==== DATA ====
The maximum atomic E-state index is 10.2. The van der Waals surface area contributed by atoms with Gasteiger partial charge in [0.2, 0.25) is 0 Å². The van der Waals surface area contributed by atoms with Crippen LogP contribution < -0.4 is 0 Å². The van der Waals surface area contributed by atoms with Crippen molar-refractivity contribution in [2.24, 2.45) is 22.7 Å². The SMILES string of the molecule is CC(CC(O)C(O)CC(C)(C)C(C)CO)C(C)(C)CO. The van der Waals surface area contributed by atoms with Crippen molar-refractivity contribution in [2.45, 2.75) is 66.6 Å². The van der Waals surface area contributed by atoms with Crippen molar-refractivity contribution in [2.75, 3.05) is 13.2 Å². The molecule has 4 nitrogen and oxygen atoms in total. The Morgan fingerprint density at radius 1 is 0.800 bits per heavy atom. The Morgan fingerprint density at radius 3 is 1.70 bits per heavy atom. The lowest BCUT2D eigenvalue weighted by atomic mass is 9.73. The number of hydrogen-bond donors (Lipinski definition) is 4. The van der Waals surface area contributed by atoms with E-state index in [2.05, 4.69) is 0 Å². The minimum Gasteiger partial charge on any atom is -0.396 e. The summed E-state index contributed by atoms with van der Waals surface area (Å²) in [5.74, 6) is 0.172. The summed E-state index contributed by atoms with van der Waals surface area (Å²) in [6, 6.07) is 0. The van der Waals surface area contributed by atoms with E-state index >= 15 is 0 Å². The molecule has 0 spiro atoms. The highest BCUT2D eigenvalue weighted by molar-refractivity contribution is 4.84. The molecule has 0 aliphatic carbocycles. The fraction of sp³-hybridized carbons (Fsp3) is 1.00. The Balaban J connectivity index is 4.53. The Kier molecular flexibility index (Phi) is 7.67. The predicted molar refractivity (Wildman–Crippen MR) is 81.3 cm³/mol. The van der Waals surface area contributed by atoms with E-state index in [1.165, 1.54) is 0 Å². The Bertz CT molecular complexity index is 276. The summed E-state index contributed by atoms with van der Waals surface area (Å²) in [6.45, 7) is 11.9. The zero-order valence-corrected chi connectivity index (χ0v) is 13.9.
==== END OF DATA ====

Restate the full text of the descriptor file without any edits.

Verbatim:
The maximum atomic E-state index is 10.2. The van der Waals surface area contributed by atoms with Gasteiger partial charge in [0.2, 0.25) is 0 Å². The van der Waals surface area contributed by atoms with Crippen LogP contribution < -0.4 is 0 Å². The van der Waals surface area contributed by atoms with Crippen molar-refractivity contribution in [2.24, 2.45) is 22.7 Å². The SMILES string of the molecule is CC(CC(O)C(O)CC(C)(C)C(C)CO)C(C)(C)CO. The van der Waals surface area contributed by atoms with Crippen molar-refractivity contribution in [2.45, 2.75) is 66.6 Å². The van der Waals surface area contributed by atoms with Crippen molar-refractivity contribution in [2.75, 3.05) is 13.2 Å². The molecule has 4 nitrogen and oxygen atoms in total. The Morgan fingerprint density at radius 1 is 0.800 bits per heavy atom. The Morgan fingerprint density at radius 3 is 1.70 bits per heavy atom. The lowest BCUT2D eigenvalue weighted by atomic mass is 9.73. The number of hydrogen-bond donors (Lipinski definition) is 4. The van der Waals surface area contributed by atoms with E-state index in [2.05, 4.69) is 0 Å². The minimum Gasteiger partial charge on any atom is -0.396 e. The summed E-state index contributed by atoms with van der Waals surface area (Å²) in [5.74, 6) is 0.172. The summed E-state index contributed by atoms with van der Waals surface area (Å²) in [6, 6.07) is 0. The van der Waals surface area contributed by atoms with E-state index >= 15 is 0 Å². The molecule has 0 spiro atoms. The highest BCUT2D eigenvalue weighted by molar-refractivity contribution is 4.84. The molecule has 0 aliphatic carbocycles. The fraction of sp³-hybridized carbons (Fsp3) is 1.00. The Balaban J connectivity index is 4.53. The Kier molecular flexibility index (Phi) is 7.67. The predicted molar refractivity (Wildman–Crippen MR) is 81.3 cm³/mol. The van der Waals surface area contributed by atoms with E-state index in [1.165, 1.54) is 0 Å². The Bertz CT molecular complexity index is 276. The summed E-state index contributed by atoms with van der Waals surface area (Å²) in [6.45, 7) is 11.9. The zero-order valence-corrected chi connectivity index (χ0v) is 13.9.